Because the 2010 exhibition of her work at MoMA was titled “The Artist is Present,” Marina Abramovic knew what to do. At a recent screening of a documentary based on this show appropriately at MoMA, she explained she could do nothing but be present, that is, occupy a chair facing a viewer for 12-hour sessions. Clad in a heavy gown, --one was red, another white, --the artist exuded a somber essence, not taking a break for a coffee or a pee. Viewers queued up for hours, camping outside of the museum, taking turns to sit there on a wooden armless chair opposite her, at times eliciting tears. Filmmakers recorded all this including a young devotee who removed her dress before sitting. Museum security whisked away the rule-breaking girl. The actor James Franco took a seat, and when he left, the next up asked, “Are you an actor? You have that actor thing.” That was perhaps the film’s most humorous moment.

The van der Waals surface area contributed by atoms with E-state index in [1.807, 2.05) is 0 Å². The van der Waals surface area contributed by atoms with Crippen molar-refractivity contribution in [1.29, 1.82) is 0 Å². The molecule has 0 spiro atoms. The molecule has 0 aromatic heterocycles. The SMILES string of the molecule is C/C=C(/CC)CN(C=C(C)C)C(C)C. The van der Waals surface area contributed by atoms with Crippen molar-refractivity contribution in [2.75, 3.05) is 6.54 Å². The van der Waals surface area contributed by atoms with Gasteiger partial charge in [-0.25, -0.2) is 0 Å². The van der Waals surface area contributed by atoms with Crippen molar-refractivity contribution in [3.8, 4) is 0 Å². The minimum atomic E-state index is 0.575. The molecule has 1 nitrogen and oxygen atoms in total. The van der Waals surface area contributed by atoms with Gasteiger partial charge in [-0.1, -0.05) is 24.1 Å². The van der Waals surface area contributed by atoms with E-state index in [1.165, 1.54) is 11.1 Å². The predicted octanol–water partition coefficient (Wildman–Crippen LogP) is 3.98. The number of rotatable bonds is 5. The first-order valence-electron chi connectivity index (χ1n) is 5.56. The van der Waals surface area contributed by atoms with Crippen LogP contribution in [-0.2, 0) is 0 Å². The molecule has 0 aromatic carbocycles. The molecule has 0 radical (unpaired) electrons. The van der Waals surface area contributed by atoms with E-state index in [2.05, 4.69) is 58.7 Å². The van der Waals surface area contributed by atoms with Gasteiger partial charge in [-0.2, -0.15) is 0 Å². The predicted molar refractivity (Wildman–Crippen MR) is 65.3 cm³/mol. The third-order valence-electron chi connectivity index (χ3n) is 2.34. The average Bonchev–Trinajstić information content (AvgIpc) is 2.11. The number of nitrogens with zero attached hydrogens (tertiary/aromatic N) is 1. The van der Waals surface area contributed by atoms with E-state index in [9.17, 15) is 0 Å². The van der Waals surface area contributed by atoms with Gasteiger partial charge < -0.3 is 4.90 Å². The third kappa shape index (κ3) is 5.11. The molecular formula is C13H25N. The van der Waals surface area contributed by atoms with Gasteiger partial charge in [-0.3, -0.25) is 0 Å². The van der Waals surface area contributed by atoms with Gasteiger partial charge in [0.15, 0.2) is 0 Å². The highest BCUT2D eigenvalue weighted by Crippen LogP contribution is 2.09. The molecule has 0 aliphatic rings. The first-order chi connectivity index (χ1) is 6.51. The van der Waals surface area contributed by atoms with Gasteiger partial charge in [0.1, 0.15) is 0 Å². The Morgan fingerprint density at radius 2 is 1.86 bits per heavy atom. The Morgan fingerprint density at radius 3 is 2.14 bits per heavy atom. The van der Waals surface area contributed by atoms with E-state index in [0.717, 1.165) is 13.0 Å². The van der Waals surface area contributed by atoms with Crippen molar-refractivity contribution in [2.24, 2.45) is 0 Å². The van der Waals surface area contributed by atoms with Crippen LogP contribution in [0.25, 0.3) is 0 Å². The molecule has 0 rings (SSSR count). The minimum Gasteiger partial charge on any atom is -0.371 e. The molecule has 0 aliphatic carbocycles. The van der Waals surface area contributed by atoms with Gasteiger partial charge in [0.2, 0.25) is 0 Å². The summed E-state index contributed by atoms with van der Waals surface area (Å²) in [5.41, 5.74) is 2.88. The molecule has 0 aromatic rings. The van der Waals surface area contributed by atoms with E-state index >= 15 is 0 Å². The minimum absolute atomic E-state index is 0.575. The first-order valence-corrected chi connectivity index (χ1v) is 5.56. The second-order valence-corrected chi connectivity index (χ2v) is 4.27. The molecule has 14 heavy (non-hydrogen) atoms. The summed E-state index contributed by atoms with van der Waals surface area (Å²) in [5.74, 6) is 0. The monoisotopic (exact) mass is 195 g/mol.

Born in Belgrade to activist parents, to a mother who showed no sign of maternal care, no kissing, for example, Abramovic can be viewed as a study in neediness, only partially assuaged by a designer clothes buying binge. But her brave attention-getting strategies defy pathography. Her work challenges us to deal with violence, sex, the naked body, the effects of war, time, unhinging in subtle ways. Fortunate for us, we have this record of that moment in this fascinating film directed by Matthew Akers.
Curator Klaus Biesenbach sat onstage at MoMA for a Q&A. Abramovic in a black suit was brimming with more to say. But she kept coming back to the night being a celebration of the art of the film celebrating her art, a point that would have been more persuasive had the filmmaker too been on the MoMA stage.